|Consider signing up for the PSAT 8/9 in the fall. While taking the PSAT 8/9 isn’t necessary, it gives you experience with standardized testing and an official score report that can guide your future studying.
|Create a college-friendly email address. Create a new email account using your first and last name and graduation date (e.g., JaneSmith2024@email.com). Then use it exclusively for college-related communications, like test scores, scholarships, and marketing materials from colleges.
|Create a college binder. Start saving and documenting things that will be useful for college and scholarship applications, like transcripts, community service hours (including dates and contact information), letters of recommendation, and usernames and passwords.
|Introduce yourself to your school counselor and your college and career center counselor. You’ll need their help often over the next few years. Check in with them regularly to ensure you’re making college-ready decisions.
|Apply for scholarships. Plenty of scholarships are available for high school students of any grade level. Talk to your guidance counselor for suggestions. Start applying to some now!
|Create a MyACT Profile and a College Board (SAT) account. Even if you’re not ready to take the ACT or SAT yet, creating these accounts will ensure you get reminders about upcoming tests and useful college and career planning strategies.
|Take a personality assessment. Learn more about your strengths, opportunities for improvement, preferred learning styles, and strategies for approaching challenges. See if your school offers assessments like the ASVAB (Armed Services Vocational Aptitude Battery) or YouScience, or find a free one online.
|Get involved in your school and community. Try something new and join some clubs or sports. You never know where you might find a new passion or hobby — or even a lead on a potential major or career.
|Add ACT and SAT dates (and registration deadlines) to your calendar. Think about which ones you’ll want to take. Consider opting out of sending your scores to specific colleges when you register; instead, you may want to see your scores before you decide to send them.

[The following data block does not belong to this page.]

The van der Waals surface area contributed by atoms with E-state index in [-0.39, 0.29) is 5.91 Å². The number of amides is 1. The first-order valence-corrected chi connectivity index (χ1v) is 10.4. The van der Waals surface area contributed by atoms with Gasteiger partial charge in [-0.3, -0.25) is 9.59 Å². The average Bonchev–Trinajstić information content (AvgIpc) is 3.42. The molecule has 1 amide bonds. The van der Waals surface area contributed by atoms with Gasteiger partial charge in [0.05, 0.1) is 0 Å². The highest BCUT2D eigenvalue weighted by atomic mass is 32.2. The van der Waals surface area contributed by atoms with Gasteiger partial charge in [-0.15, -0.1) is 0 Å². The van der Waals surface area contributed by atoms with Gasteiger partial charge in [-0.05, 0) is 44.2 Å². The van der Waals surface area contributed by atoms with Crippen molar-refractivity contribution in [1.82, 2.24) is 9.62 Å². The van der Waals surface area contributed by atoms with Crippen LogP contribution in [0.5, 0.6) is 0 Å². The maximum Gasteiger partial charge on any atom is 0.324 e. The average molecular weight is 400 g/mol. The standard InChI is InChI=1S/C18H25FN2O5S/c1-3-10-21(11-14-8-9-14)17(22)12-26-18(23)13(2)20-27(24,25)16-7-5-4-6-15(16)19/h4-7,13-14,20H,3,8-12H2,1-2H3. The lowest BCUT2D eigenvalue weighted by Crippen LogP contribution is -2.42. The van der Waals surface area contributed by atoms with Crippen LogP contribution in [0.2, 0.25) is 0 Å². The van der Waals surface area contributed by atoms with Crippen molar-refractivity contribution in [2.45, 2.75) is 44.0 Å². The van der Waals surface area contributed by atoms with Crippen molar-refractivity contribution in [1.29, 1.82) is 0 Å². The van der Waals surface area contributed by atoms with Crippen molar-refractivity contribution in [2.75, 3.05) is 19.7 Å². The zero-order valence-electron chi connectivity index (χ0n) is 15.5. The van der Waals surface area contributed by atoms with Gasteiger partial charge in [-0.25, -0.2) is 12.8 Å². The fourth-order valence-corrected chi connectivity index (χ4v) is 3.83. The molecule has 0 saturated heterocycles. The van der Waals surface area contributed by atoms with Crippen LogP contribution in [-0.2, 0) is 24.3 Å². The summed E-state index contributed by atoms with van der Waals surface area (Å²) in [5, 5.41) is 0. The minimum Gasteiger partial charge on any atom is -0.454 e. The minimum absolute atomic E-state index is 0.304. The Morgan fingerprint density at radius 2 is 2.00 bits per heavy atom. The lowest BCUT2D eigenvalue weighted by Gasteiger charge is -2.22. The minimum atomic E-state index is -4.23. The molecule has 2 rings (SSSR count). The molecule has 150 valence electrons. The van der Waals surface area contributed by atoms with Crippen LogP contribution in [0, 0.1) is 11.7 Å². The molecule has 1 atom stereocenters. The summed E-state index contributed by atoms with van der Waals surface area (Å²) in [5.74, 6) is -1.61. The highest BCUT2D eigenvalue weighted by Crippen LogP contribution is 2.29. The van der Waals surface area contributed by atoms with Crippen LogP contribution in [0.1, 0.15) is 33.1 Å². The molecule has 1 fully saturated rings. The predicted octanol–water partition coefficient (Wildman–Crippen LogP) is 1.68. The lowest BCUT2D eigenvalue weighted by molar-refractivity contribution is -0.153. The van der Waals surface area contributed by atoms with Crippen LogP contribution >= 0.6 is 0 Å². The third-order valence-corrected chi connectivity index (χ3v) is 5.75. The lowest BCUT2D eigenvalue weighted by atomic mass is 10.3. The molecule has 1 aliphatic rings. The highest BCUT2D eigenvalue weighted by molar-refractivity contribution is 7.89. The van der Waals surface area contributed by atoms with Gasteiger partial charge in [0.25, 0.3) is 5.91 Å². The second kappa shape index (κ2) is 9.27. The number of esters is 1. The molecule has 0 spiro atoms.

|Set your priorities. Junior year is busy, and it’s easy to get overwhelmed. If you’re feeling stressed, sit down with someone and walk through your obligations, set priorities, and make a plan for getting things done. This is a skill you’ll rely on in college, so practice it now!
|Sign up to take the PSAT/NSMQT in October. This test qualifies juniors for the National Merit Scholarship. If you’re aiming for a high score and potential scholarship opportunities, start (or keep) prepping.
|Attend college visits on your high school campus. Meet college reps when they visit your high school and talk with them about what they’re looking for in a student and what they can offer you.
|Check your applicant portals regularly. Most colleges will ask for missing items (e.g., test scores, recommendations, transcripts), provide updates on your decision status, and deliver other important updates via their applicant portals.
|Complete the FAFSA and CSS Profile, if applicable. The Free Application for Federal Student Aid (FAFSA) lets you apply for federal student aid, including federal grants, work-study funds, and loans. Some schools also use the CSS Profile to award nonfederal institutional aid. Both applications open Oct. 1.
|Keep prepping for (and taking) the ACT or SAT. Improving your score could make you eligible for increased merit scholarships and could boost your chances of acceptance.
|Ask for feedback on your applications before you submit them. Ask a parent, teacher, counselor, or friend to review your applications, essays, and resume. They may see things you’ve missed or mistakes to be corrected.